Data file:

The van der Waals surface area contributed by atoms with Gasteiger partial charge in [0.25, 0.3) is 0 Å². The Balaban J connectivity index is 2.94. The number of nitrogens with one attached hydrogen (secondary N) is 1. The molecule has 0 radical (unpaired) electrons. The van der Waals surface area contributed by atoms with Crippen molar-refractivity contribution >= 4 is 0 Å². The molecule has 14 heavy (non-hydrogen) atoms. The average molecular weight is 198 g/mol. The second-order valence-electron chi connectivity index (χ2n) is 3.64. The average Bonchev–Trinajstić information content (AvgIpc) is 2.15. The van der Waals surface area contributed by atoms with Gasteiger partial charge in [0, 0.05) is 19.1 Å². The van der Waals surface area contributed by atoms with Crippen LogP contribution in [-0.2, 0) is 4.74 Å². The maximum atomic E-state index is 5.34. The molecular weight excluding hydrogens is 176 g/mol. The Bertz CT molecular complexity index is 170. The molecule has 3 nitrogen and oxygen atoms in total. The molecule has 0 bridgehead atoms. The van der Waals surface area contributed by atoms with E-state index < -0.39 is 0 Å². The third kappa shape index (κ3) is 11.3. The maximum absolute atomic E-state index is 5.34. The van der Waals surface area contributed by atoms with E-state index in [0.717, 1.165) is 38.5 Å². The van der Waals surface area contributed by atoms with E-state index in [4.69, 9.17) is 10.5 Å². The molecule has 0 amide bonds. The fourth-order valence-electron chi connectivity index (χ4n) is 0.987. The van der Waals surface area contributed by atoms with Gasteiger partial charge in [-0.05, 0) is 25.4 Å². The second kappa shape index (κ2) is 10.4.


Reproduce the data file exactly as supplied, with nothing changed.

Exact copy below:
The van der Waals surface area contributed by atoms with Gasteiger partial charge in [0.25, 0.3) is 0 Å². The Balaban J connectivity index is 2.94. The number of nitrogens with one attached hydrogen (secondary N) is 1. The molecule has 0 radical (unpaired) electrons. The van der Waals surface area contributed by atoms with Crippen molar-refractivity contribution >= 4 is 0 Å². The molecule has 14 heavy (non-hydrogen) atoms. The average molecular weight is 198 g/mol. The second-order valence-electron chi connectivity index (χ2n) is 3.64. The average Bonchev–Trinajstić information content (AvgIpc) is 2.15. The van der Waals surface area contributed by atoms with Gasteiger partial charge in [0, 0.05) is 19.1 Å². The van der Waals surface area contributed by atoms with Crippen LogP contribution in [-0.2, 0) is 4.74 Å². The maximum atomic E-state index is 5.34. The molecular weight excluding hydrogens is 176 g/mol. The Bertz CT molecular complexity index is 170. The molecule has 3 nitrogen and oxygen atoms in total. The molecule has 0 bridgehead atoms. The van der Waals surface area contributed by atoms with E-state index < -0.39 is 0 Å². The third kappa shape index (κ3) is 11.3. The maximum absolute atomic E-state index is 5.34. The van der Waals surface area contributed by atoms with E-state index in [0.717, 1.165) is 38.5 Å². The van der Waals surface area contributed by atoms with E-state index in [4.69, 9.17) is 10.5 Å². The molecule has 0 amide bonds. The fourth-order valence-electron chi connectivity index (χ4n) is 0.987. The van der Waals surface area contributed by atoms with Gasteiger partial charge in [-0.05, 0) is 25.4 Å². The second kappa shape index (κ2) is 10.4.